“Playing with this group made me want to create something really positive, because the music was really positive,” Thurston Moore says. “Originally, the working title was Detonation, which has a different vibe to it.” He laughs. The group that put Moore on the path to positivity features Nought guitarist James Sedwards, My Bloody Valentine bassist Debbie Googe and Sonic Youth drummer Steve Shelley. Together, they made a record that pits lush, anxious guitar lines against propulsive post-punk rhythms in a surprisingly direct manner, uncovering the essence of his Sonic Youth recordings while keeping experimental tangents to a minimum. Songs like the intensely romantic “Forevermore,” darkly acoustic “Vocabularies” and indie rocker “The Best Day” present Moore in his most refined state. The album cover features a picture Moore’s father took of his mother swimming with her dog in a lake in the 1940s. “I called it The … [Read more...] about Thurston Moore’s New Day: Inside His Upbeat Rock & Roll Solo Album
Beatles vs rolling stones
After months of rumors, Pink Floyd have finally announced the details of their new album The Endless River, which hits shelves on November 10th. It’s the group’s first new release since 1994’s The Division Bell. According to a press release, The Endless River is a “four-sided instrumental album,” though one track, “Louder Than Words,” has lyrics by David Gilmour’s wife Polly Samson. It was produced by Gilmour, Phil Manzanera, Youth and Andy Jackson and is available for pre-order right now. The project began with Gilmour and Floyd drummer Nick Mason sorting through music they recorded with keyboardist Rick Wright (who died in 2008) during the Division Bell sessions. “We listened to over 20 hours of the three of us playing together and selected the music we wanted to work on for the new album,” Gilmour said in a statement. “Over the last year we’ve added new parts, re-recorded others and generally harnessed … [Read more...] about Pink Floyd Roll Out Plans For ‘The Endless River,’ First LP in 20 Years
Was Fyre Festival, in all of its disastrous non-glory, the millennial Woodstock? Sort of! In the new episode of Rolling Stone Music Now, Brittany Spanos, David Browne and Andy Greene join host Brian Hiatt to break down the utter mess that was Fyre, as chronicled in documentaries on both Hulu and Netflix. It was, in theory, a music festival — with Blink-182 and Major Lazer, among others, booked to perform — but no one involved, from the organizers to the attendees, seemed to care very much about the actual performances. Our panel also ponders Ja Rule’s mysteriously exalted status among a certain set of young people and the odd ways of Instagram influencers. Then they take a look back at some infamously calamitous festivals, including Altamont and Woodstock ’99, while also exploring the dual planned Woodstock 50th anniversary concerts planned for later this year, one at the original festival site in Bethel, New York, the other — a much more ambitious venture … [Read more...] about Fyre Festival and the Long, Wild History of Disastrous Music Fests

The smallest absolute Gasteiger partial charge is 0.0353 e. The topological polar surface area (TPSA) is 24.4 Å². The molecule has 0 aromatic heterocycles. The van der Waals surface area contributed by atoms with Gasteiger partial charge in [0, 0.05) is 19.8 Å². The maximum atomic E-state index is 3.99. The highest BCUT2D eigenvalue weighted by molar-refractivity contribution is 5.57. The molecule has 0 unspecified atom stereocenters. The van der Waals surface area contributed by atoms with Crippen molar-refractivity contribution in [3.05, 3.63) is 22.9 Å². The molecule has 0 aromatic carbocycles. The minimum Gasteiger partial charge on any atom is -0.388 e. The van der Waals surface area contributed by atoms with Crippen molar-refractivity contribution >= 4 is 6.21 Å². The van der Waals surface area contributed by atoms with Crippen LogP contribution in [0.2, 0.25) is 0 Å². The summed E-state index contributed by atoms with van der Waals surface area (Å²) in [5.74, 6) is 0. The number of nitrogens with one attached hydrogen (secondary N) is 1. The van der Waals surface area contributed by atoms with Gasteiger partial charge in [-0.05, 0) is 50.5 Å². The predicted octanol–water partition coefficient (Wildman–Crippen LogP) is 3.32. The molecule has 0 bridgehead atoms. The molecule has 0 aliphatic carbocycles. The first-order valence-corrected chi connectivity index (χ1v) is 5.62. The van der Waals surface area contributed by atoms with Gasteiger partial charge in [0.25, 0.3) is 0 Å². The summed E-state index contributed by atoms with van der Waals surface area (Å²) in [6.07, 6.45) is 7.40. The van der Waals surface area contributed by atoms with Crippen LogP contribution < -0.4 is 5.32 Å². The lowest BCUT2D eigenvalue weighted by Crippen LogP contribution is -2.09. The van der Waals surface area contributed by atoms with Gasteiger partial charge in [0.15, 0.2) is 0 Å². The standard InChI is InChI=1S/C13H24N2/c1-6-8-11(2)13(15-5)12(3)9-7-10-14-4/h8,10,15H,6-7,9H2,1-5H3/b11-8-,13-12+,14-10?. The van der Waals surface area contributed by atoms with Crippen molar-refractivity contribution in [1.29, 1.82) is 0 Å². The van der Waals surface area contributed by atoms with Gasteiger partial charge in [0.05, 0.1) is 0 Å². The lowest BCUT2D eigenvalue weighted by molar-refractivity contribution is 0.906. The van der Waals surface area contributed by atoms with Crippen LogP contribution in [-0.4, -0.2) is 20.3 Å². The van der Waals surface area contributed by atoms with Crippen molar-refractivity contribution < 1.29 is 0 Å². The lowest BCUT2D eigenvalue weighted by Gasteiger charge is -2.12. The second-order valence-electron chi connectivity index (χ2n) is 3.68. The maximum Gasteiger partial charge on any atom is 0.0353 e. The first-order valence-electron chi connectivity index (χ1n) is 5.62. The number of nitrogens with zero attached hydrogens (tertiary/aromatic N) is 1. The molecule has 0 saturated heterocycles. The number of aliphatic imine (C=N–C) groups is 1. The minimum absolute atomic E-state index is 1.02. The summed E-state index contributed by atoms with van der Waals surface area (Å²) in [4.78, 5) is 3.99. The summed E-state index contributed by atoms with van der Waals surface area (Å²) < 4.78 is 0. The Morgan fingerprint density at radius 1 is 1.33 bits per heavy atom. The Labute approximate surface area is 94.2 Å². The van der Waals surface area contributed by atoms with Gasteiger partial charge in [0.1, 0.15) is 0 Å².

The 12th issue of Rolling Stone hit newsstands in June of 1968, with a cover story about a mysterious batch of 13 “rough but very listenable” Bob Dylan songs that had begun to circulate among fans. “There is enough material – most all of it very good – to make an entirely new Bob Dylan record,” wrote Rolling Stone founder Jann Wenner, noting that the material had been cut in Dylan’s upstate New York home with the Band. The headline read simply: Dylan’s Basement Tape Should Be Released. The songs trickled out over the years – on the 1975 double album The Basement Tapes and on bootlegs that fans have obsessed about endlessly. But on November 4th, Dylan will finally release the legendary sessions in their entirety: 138 tracks on six CDs, including 30 tracks that even fanatical Dylan fans never knew existed. (Hear one right now: our premiere of an alternate take of “Odds and … [Read more...] about Bob Dylan’s Complete, Legendary ‘Basement Tapes’ Shall Be Released
Twenty years later, the Rolling Stone Music Now podcast takes an in-depth look back at Woodstock ’99, from the fires and looting to the actual music. Rob Sheffield and Brian Hiatt, who were both there, trade reminiscences on our new episode, from the injury-laden mosh pits of Korn and Limp Bizkit to the glories of the Chemical Brothers and the festival’s pervasive sexism — and why Bush played an underrated set. Among many other topics, they also discuss the Red Hot Chili Peppers’ infamously ill-chosen cover of Jimi Hendrix’s “Fire” — which, in retrospect, wasn’t even played all that well. (Read Rob’s 1999 piece on the festival here; Brian’s recent look back is here.) To hear the entire discussion, press play below or download and subscribe on iTunes or Spotify. Download and subscribe to our weekly podcast, Rolling Stone Music Now, hosted by Brian Hiatt, on iTunes or Spotify (or wherever you … [Read more...] about Was There Anything Good About Woodstock ’99?